On January 23, 2014, on no authority but his own, AG Herring filed a “Notice of Change of Position” with the district court, based on his personal decision to refuse to defend the Constitutional Amendment voted by the People of Virginia. AG Herring declared that, irrespective of the action of the People in amending their Constitution, that as “an exercise of” his “independent judgment,” he had concluded that when a provision of the Virginia Constitution or Statute “violates the federal constitution, he is not duty bound to defend it.” (Emphasis added.)
In an interview with NPR, reported January 23, 2014, AG Herring asserted: “As attorney general, I cannot and will not defend laws that violate Virginians’ rights.” (Emphasis added.) He added that “his job is to defend laws that are constitutional. This one, he said, isn’t.” As AG Herring put it in a January 23, 2014 opinion article in USAToday:
An attorney general who concludes that a law is unconstitutional is duty bound not to defend it. There are those who argue that attorneys general should operate on automatic pilot, defending laws regardless of their constitutional merit. An uncritical allegiance to that notion is not only wrong, it allows the critic in this instance to mask his opposition to marriage equality. [Emphasis added.]
In support of his assertion of the authority not to enforce a law thought to be unconstitutional, AG Herring relied on a position taken by Justice Scalia, stating that “the President’s powers to resist legislative encroachment by Congress include the power to ‘disregard them when they are unconstitutional.’ Freytag v. Commissioner, 501 U.S. 868, 906 (1991) (Scalia, J. concurring in part).” AG Herring also relied on an amicus curiae brief filed in the U.S. Supreme Court in Astroline Communications Co. v. Shurberg (Mar. 6, 1990), by then-Acting Solicitor General John A. Roberts (now Chief Justice of the United States), refusing to defend a federal statute in court and expressing, as AG Herring put it, “the view of the United States that the [federal] statute in question was unconstitutional.” Notice at 4.
In conclusion, AG Herring’s actions, supported by Governor Northam, with regard to the Virginia Marriage Amendment, establish the following precedents for Virginia:
First, an elected official who reaches the “independent judgment” that a state statute is in violation of the U.S. Constitution is at liberty to decline to enforce that statute.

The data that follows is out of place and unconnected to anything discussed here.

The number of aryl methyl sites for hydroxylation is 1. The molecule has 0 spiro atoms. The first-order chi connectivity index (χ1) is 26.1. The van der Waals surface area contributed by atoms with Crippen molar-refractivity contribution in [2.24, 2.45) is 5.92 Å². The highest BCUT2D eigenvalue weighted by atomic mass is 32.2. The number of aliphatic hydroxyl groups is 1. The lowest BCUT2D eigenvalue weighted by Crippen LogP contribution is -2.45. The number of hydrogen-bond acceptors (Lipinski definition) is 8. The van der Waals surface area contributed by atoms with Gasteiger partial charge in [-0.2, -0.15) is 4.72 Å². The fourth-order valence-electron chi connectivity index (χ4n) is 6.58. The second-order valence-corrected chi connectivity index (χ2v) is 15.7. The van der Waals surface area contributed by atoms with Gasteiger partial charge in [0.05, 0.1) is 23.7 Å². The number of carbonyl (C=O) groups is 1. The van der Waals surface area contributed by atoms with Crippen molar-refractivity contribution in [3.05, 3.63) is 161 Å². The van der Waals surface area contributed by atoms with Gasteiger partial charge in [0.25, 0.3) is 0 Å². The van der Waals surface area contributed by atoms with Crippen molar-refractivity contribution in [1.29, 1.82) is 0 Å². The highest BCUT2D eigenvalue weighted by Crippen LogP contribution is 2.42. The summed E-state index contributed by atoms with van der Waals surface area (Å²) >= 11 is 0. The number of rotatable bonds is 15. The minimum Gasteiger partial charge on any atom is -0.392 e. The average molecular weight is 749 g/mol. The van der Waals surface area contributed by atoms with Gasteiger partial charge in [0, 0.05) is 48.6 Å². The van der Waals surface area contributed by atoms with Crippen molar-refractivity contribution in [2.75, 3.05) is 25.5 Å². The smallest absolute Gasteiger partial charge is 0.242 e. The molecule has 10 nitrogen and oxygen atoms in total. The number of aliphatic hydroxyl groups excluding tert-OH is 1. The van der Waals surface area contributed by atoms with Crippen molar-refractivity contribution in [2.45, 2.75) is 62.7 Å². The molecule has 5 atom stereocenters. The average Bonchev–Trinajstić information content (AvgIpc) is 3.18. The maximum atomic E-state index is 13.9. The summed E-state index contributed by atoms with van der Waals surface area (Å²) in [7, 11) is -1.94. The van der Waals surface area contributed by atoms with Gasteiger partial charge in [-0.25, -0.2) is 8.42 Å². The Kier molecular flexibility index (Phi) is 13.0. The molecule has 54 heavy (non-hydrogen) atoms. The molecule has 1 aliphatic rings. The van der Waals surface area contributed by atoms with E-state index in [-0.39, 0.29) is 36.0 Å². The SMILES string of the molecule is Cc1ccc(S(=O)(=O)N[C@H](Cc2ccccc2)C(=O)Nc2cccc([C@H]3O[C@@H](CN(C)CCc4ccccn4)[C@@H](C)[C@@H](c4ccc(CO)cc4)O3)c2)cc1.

This principle is at the very core of the Second Amendment Sanctuary Resolutions.
Second, an elected official has the power to take affirmative steps to block enforcement of an unconstitutional statute.
By these actions and the precedents they establish, AG Herring and Governor Northam have completely undermined their recently expressed opinions that Second Amendment Sanctuary Resolutions are not authorized.
On New Year’s Eve in 2011, President Obama signed the National Defense Authorization Act of 2012 (“NDAA”). Sections 1021 and 1022 of the NDAA allow the military the power to undertake an indefinite detention of anyone the federal government declares to be an enemy, including civilians not under the authority of the Department of Defense. These powers apply even if the person is a U.S. citizen, allowing him to be held without charges, without access to counsel, and without trial.
Immediately after the public became aware of the NDAA law, there were efforts across the country to resist this unlawful suspension of the right of habeas corpus and other constitutional violations. Opposition arose to this unjust, immoral, and unconstitutional law came from across the political spectrum, even among Democrats who, even though perhaps trusting President Obama with such powers, understood that a future administration could use it against its political opponents.
Thus, with broad bipartisan support, and only one dissenting vote in the Senate and seven dissenting votes in the House, Virginia enacted HB 1160 in 2012, prohibiting Virginia from assisting the federal government in the unlawful detention of U.S. citizens pursuant to the NDAA. With a narrow exception designed to exclude information sharing through joint task forces, the law stated: